A Cable Victory For Verizon — Friday, May 12, 2006


Verizon's plan to sell cable TV over a new fiber network in New Jersey cleared a major hurdle Thursday.

The Assembly Telecommunications and Utilities Committee approved a bill that would grant Verizon a statewide video franchise, allowing it to bypass the lengthy town-by-town negotiating process that has been in place for more than 30 years.

A slightly different version of the bill was approved by a state Senate committee in March.

After the hearing, Dennis Bone, president of Verizon New Jersey, said he was "extremely happy" the bill passed the committee.

Verizon has been rolling out its New Jersey fiber network, which also offers phone and Internet service, for more than a year. And it's been lobbying for rule changes that would speed up the company's entry into the cable TV market here.

The move has been fiercely opposed by the cable TV industry, which stands to lose market share if Verizon competes for TV customers.

Verizon is spending billions on its new FiOS service, installing the network across the country. It has begun selling TV service in a handful of towns.

A consumers group testifying at the Assembly hearing Thursday pointed to some problems with the bill.

Phyllis Salowe-Kaye, executive director of New Jersey Citizen Action, criticized language that would let Verizon decline to wire some locations if it was not "commercially feasible." She said state regulators should be brought in to decide if Verizon is allowed to opt out of an area.

Following the meeting, Verizon spokesman Richard Young disagreed.

"That's not the way we interpret the bill. We are committed to building this network as quickly as possible and to as many places as possible, and the fact is we're not looking at ways to get out of these requirements," he said.

Noticeably absent from the debate Thursday was the state's cable industry.

Mark Nevins, spokesman for the New Jersey Cable Telecommunications Association, which represents the state's cable companies, later said the group made a strategic decision not to testify because members were not clear what changes the Assembly version of the bill might contain.

He said the group continues to oppose changing the way the video franchises are currently awarded. The cable industry would also be allowed to obtain a statewide video franchise under the proposed bill, which applies to any company seeking to sell cable TV.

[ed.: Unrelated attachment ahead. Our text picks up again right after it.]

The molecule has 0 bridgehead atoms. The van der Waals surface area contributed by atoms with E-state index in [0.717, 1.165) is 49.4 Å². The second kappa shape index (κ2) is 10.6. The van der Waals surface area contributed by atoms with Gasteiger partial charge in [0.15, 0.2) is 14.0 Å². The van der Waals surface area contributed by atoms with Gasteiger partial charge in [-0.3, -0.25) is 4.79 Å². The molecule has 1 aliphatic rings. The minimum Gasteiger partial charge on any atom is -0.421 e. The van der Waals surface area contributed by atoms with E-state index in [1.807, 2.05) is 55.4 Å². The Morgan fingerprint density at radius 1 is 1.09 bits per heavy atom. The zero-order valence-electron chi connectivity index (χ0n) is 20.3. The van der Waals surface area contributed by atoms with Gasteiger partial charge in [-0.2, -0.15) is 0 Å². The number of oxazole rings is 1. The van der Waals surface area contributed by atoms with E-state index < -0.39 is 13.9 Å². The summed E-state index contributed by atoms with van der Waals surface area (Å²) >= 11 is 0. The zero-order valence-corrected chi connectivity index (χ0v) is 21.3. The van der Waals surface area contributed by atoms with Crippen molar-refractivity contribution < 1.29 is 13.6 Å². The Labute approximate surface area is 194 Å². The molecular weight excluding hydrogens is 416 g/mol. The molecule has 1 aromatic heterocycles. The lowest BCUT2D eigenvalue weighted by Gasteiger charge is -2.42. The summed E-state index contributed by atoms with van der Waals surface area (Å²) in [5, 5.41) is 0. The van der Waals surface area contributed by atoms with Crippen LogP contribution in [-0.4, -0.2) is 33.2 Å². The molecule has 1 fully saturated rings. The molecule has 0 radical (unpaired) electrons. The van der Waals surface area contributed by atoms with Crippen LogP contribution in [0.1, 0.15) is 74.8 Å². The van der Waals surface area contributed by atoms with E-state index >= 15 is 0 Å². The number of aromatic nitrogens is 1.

Two committee members, Vincent Prieto, D-Secaucus, and Joseph Pennacchio, R-Morris Plains, abstained. Pennacchio cited issues with franchise fees, which would rise under the proposal.

Under the bill, franchise fees paid by consumers and passed along to towns to pay for property tax relief would rise and help subsidize a senior citizen prescription drug program. From the current level of 2 percent of the basic cable rate, the fees would rise to 4 percent of an expanded cable package, which averages about $67. Fees would increase for all cable customers, but only in towns where Verizon has begun to market its television service to at least 60 percent of homes in a town.

The Communications Workers of America, which represents about 3,500 Verizon workers in New Jersey, also objected to the bill.

It "falls far short of the goals of wiring all of New Jersey," CWA economist Ken Peres testified.

He also accused Verizon of "attacking workers' rights" and closing down call centers at Bedminster-based Verizon Wireless, a joint venture co-owned with British-based Vodafone. The union has been running radio ads attacking the legislative plan.

"The CWA may have its concerns but frankly we're more focused on the more than a dozen unions and labor organizations that have expressed overwhelming support for this legislation," said Young.

So far, Verizon has applied for individual franchises in 92 towns. It has announced its FiOS service in 147 towns and has begun selling high-speed Internet service over the network in 100.

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